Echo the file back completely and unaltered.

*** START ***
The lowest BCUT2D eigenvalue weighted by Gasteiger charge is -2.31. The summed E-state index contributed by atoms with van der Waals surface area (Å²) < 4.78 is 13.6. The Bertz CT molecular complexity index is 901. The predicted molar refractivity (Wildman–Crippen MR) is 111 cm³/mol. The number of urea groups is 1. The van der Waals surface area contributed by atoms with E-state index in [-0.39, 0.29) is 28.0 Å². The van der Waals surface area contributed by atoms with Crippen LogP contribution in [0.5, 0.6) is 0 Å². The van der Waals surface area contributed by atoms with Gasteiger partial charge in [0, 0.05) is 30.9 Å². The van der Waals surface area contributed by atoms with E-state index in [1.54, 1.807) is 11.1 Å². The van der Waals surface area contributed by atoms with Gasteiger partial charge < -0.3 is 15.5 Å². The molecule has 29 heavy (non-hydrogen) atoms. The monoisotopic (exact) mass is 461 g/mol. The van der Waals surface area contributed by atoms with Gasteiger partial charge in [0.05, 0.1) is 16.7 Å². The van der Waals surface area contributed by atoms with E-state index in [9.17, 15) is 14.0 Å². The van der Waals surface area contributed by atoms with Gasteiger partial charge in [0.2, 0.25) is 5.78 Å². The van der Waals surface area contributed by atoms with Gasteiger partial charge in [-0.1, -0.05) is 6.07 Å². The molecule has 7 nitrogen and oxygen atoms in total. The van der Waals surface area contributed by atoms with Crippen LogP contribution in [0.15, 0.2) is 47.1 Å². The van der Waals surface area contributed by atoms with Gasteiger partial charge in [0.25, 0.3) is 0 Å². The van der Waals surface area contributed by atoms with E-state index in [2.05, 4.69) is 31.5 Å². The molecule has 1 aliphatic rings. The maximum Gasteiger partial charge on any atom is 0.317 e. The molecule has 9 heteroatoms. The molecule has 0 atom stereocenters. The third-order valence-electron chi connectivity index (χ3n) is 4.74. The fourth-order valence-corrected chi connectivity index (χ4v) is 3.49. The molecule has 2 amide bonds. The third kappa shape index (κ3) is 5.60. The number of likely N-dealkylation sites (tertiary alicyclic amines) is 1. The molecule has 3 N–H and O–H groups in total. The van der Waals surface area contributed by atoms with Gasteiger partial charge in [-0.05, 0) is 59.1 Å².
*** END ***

The lowest BCUT2D eigenvalue weighted by Gasteiger charge is -2.31. The summed E-state index contributed by atoms with van der Waals surface area (Å²) < 4.78 is 13.6. The Bertz CT molecular complexity index is 901. The predicted molar refractivity (Wildman–Crippen MR) is 111 cm³/mol. The number of urea groups is 1. The van der Waals surface area contributed by atoms with E-state index in [-0.39, 0.29) is 28.0 Å². The van der Waals surface area contributed by atoms with Crippen LogP contribution in [0.5, 0.6) is 0 Å². The van der Waals surface area contributed by atoms with Gasteiger partial charge in [0, 0.05) is 30.9 Å². The van der Waals surface area contributed by atoms with E-state index in [1.54, 1.807) is 11.1 Å². The van der Waals surface area contributed by atoms with Gasteiger partial charge < -0.3 is 15.5 Å². The molecule has 29 heavy (non-hydrogen) atoms. The monoisotopic (exact) mass is 461 g/mol. The van der Waals surface area contributed by atoms with Gasteiger partial charge in [0.05, 0.1) is 16.7 Å². The van der Waals surface area contributed by atoms with E-state index in [9.17, 15) is 14.0 Å². The van der Waals surface area contributed by atoms with Gasteiger partial charge in [0.2, 0.25) is 5.78 Å². The van der Waals surface area contributed by atoms with Gasteiger partial charge in [-0.1, -0.05) is 6.07 Å². The molecule has 7 nitrogen and oxygen atoms in total. The van der Waals surface area contributed by atoms with Crippen LogP contribution in [0.15, 0.2) is 47.1 Å². The van der Waals surface area contributed by atoms with Gasteiger partial charge in [0.25, 0.3) is 0 Å². The van der Waals surface area contributed by atoms with E-state index in [2.05, 4.69) is 31.5 Å². The molecule has 1 aliphatic rings. The maximum Gasteiger partial charge on any atom is 0.317 e. The molecule has 9 heteroatoms. The molecule has 0 atom stereocenters. The third-order valence-electron chi connectivity index (χ3n) is 4.74. The fourth-order valence-corrected chi connectivity index (χ4v) is 3.49. The molecule has 2 amide bonds. The third kappa shape index (κ3) is 5.60. The number of likely N-dealkylation sites (tertiary alicyclic amines) is 1. The molecule has 3 N–H and O–H groups in total. The van der Waals surface area contributed by atoms with Gasteiger partial charge in [-0.05, 0) is 59.1 Å².